Professor Hamilton has also been dealt an interesting dichotomy: The Reverend Carlton Veazey, president and CEO of the Religious Coalition for Reproductive Choice, has stated, regarding the Stupak Amendment, “Don’t let anybody tell you that religious people don’t support choice. You not only have a constitutional right for abortion, but you have a God-given right.” When dealings of the abomination are about, Rep. Rosa DeLauro, Democrat, and Diane Feinstein, Democrat, will not be excepted. DeLauro called the Stupak Amendment “a stain.” She stated to pro-abortion activists that she wants legislators to “feel your wrath.” asked Feinstein: “Is it morally right to use tax dollars from pro-life Americans to cover insurance plans that cover abortion?” Feinstein said: “Is it morally correct? Yes. According to Professor Hamilton, by not allowing abortion to be funded by taxpayer money because of religious support, the Stupak Amendment violates the 1st Amendment’s Establishment Clause.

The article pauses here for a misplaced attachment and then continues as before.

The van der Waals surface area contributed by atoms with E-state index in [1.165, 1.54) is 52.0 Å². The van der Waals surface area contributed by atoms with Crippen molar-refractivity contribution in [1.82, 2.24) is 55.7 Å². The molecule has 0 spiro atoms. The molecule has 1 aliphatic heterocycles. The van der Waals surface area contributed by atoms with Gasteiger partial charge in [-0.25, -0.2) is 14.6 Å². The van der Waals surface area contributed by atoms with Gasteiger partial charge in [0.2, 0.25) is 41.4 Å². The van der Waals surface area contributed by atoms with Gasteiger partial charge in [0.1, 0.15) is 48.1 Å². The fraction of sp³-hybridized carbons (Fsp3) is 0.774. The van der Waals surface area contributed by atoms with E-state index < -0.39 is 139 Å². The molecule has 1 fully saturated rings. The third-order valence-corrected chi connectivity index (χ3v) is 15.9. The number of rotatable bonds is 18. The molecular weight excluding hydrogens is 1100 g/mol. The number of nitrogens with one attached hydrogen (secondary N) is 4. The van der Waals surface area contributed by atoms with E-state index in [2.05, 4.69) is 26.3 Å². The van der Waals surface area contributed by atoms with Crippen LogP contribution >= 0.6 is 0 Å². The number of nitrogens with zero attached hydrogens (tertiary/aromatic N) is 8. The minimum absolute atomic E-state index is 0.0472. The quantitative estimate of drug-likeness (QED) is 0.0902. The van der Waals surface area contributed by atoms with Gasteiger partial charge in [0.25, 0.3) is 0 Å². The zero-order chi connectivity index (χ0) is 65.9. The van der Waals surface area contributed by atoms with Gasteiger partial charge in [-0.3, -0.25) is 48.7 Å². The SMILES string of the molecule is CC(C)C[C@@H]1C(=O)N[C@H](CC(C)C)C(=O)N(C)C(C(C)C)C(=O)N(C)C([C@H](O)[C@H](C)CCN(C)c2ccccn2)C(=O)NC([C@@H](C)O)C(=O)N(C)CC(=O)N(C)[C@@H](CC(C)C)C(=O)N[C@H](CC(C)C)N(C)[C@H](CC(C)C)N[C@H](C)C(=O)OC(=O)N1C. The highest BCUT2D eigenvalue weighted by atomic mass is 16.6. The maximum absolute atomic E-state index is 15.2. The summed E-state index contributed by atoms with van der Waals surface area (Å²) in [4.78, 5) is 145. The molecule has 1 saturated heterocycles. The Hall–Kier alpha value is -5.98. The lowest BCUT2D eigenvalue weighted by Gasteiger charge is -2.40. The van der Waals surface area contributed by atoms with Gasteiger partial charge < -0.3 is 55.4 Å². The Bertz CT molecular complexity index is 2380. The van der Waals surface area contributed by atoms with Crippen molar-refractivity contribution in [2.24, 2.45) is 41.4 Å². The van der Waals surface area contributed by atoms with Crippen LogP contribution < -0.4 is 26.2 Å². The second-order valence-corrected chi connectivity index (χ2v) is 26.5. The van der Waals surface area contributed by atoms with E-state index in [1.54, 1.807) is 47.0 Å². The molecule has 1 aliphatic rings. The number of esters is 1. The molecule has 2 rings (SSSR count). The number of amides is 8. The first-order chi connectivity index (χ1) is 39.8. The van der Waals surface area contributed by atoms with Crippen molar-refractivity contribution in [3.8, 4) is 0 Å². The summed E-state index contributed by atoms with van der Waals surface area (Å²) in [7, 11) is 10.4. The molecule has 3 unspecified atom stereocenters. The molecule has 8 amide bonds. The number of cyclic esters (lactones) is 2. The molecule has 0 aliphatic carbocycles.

Question for Professor Hamilton: Now that abortion has been declared a God-given right, and morally correct, would taxpayer funding of abortion not also violate the Establishment Clause? Since God, morality, and abortion can now be used in the same sentence, does it now not pass your litmus test as the establishment of a religion? What a conundrum!

Using the fatuous standard that Professor Hamilton has established that not funding abortion on demand with taxpayer money constitutes a direct violation of the Establishment Clause, merely because the religious supported it, and considering that God’s natural law and established Christian dogma and morals were the substructure of the Constitution and guide for the authors, the honest and decent act left, based on her assessment, is to declare the entire Constitution unconstitutional. Professor Hamilton has applied, as all Leftists must, to the Constitution, the Rorschach inkblot test; the meanings of the various clauses of the Constitution are what she wants them to be to advance her secular interests.